One of the topics that has dominated the political dialogue over the last several months is the federal budget deficit. There has been talk of cuts to programs that retirees count on to one degree or another such as Social Security, Medicare, and Medicaid. Since the average monthly Social Security benefit in 2010 was $1,072 according to the Social Security Administration, you are clearly going to have to feather your own nest if you want to enjoy a comfortable retirement. Yet, when you combine the Social Security benefits of a successful couple with the value of Medicare benefits, these programs make a significant difference to all but the wealthiest of Americans.
People who talk about cutting Social Security and Medicare often refer to them as “entitlement” programs. However, if you approach the Social Security Administration asking for your “entitlement” and you have not paid a sufficient amount into the programs, you will be turned away empty-handed. So these programs are only available to those who paid into them, and this is something to keep in mind when you hear these debates taking place on Capitol Hill.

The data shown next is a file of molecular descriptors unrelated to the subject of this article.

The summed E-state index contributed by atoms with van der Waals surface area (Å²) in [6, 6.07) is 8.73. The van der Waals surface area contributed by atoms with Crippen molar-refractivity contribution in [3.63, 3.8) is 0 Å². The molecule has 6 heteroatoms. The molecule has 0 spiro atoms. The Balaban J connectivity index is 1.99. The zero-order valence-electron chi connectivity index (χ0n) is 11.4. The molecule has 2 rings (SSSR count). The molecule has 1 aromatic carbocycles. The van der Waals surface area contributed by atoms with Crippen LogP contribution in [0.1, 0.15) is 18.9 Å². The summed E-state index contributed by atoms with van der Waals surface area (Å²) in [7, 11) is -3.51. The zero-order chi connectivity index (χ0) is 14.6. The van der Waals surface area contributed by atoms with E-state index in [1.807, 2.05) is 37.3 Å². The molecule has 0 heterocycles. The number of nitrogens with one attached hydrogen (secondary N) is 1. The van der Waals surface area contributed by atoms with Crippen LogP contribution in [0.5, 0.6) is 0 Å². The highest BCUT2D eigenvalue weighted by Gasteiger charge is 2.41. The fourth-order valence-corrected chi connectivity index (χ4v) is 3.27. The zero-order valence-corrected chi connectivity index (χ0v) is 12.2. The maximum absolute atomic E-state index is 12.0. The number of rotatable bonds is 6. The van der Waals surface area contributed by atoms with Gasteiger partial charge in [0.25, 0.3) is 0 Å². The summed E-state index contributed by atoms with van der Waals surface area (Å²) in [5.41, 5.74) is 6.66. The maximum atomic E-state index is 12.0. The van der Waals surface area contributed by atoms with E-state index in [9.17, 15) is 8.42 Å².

Because of the fevered pitch surrounding this issue the Kaiser Family Foundation recently conducted a poll in an effort to gauge public sentiment with regard to the matter of cuts to the federal budget. Their findings were interesting and perhaps somewhat deflating to those who would like to slash programs that senior citizens paid into throughout their lives and ultimately rely on during their elder years. 62% of those polled stated that they were not in favor of any reductions to Social Security. 57% of poll respondents were not supportive of cuts to Medicare, and half of the Americans polled did not favor Medicaid spending cuts.
Retirement planning involves making projections, and the ongoing viability of these programs is something that is very relevant to anyone who is attempting to prepare for the eventualities of aging. This poll is telling, and it will be interesting to see how the matter is handled by lawmakers who may be feeling a bit of a backlash around this time.
Mr. Kraft assists clients primarily in the areas of estate planning and administration, Medicaid planning, federal and state taxation, real estate and corporate law, bringing the added perspective of an accounting background to his work.